An innovative gradient finishing technique on University of Wisconsin's interior inlays gave an aesthetic edge.
University of Wisconsin-Madison placed second, with Element, a 191-pound canoe made of integrally colored concrete with fiberglass mesh as reinforcement. “Placing second without any staining on the boat was incredibly significant,” said co-chair Stephen Ward, a third-year competitor. “Our team likes the look of integrally colored concrete, with inlays and overlays. We used a gradient finishing technique on the interior inlays.”
The team has used 100% recycled aggregates in its canoes since 2006. This year, their materials included palletized slag and recycled cellulose magazine fibers. They also chose an environmentally friendly plaster and burlap mold to cast the canoe, rather than fiberglass or Styrofoam.
The team's most innovative material was linoleum flooring as an inlay placeholder, a less costly and easier alternative to vinyl stencils and mounting tape. Their biggest hurdle was scheduling the finishing process. “We had a much more intricate design than previous years, with more colors,” Ward said. “Planning when to place and finish each color was very challenging.”
Université Laval of Quebec, Canada, won third place with Voltage. The 103-pound canoe, 45 pounds lighter than the next lightest competitor, raised the competition's bar for thin, lightweight design. The team cast its ¼-inch shotcrete hull monolithically, incorporating ribs and rails, and used carbon fiber mesh reinforcement. Voltage won all of the race components of the competition.
David Lewis, a bridge engineer for Santa Barbara County, Calif., served as a judge for the second consecutive year and has become an advocate for the program. “The canoe competition has really given me great confidence in up-and-coming engineers,” he said.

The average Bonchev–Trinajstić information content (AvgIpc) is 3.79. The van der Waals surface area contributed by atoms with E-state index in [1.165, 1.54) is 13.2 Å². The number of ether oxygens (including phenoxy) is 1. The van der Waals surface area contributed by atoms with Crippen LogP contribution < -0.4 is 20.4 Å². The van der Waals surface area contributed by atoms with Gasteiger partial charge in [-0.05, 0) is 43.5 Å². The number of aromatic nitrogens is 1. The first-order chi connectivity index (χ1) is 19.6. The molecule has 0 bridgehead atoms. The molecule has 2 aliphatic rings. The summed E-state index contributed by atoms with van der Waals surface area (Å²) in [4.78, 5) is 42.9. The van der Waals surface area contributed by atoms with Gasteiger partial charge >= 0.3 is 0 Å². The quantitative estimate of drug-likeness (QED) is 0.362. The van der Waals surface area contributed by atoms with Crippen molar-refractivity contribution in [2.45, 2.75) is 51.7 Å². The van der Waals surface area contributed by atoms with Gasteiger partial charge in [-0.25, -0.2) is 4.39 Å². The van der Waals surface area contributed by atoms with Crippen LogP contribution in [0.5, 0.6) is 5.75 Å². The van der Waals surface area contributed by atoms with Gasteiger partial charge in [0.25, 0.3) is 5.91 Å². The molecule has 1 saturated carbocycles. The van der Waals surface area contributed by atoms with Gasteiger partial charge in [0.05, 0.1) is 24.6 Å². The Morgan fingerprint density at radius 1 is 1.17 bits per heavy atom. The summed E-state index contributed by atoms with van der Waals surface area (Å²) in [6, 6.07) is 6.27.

The competition continues to grow. Two new competitors, Utah State University and Minnesota State University, Mankato, joined the pack in 2011. University of Nevada, Reno, hosts the event in 2012, its 25th annniversary year.
The ASCE Committee on Student Services is a unique opportunity to meet and support some of the best and brightest young engineers. To volunteer as a judge for a future competition, email@example.com.For more on this year's event, visithttp://concretecanoe.asce.org or www.asce.org.
Videos: University of Wisconsin - Madison Concrete Canoe Animations
University of Wisconsin - Madison's team created a digital animation to show how its canoe "Element" was built, layer by layer. Videos: University of Wisconsin - Madison
Mold construction process: A prototype canoe was made by attaching plywood cross sections to a strongback and covering it with marine-grade plywood. Plaster-soaked burlap sheets covered the prototype to form the mold. Last, the mold was flipped and the prototype was removed.
Construction process: Element is made of three layers of concrete (blue, 'uncolored', and black), two layers of fiberglass mesh, and six steel prestress cables running the length of the canoe. The animation shows the order of each layer/reinforcement piece.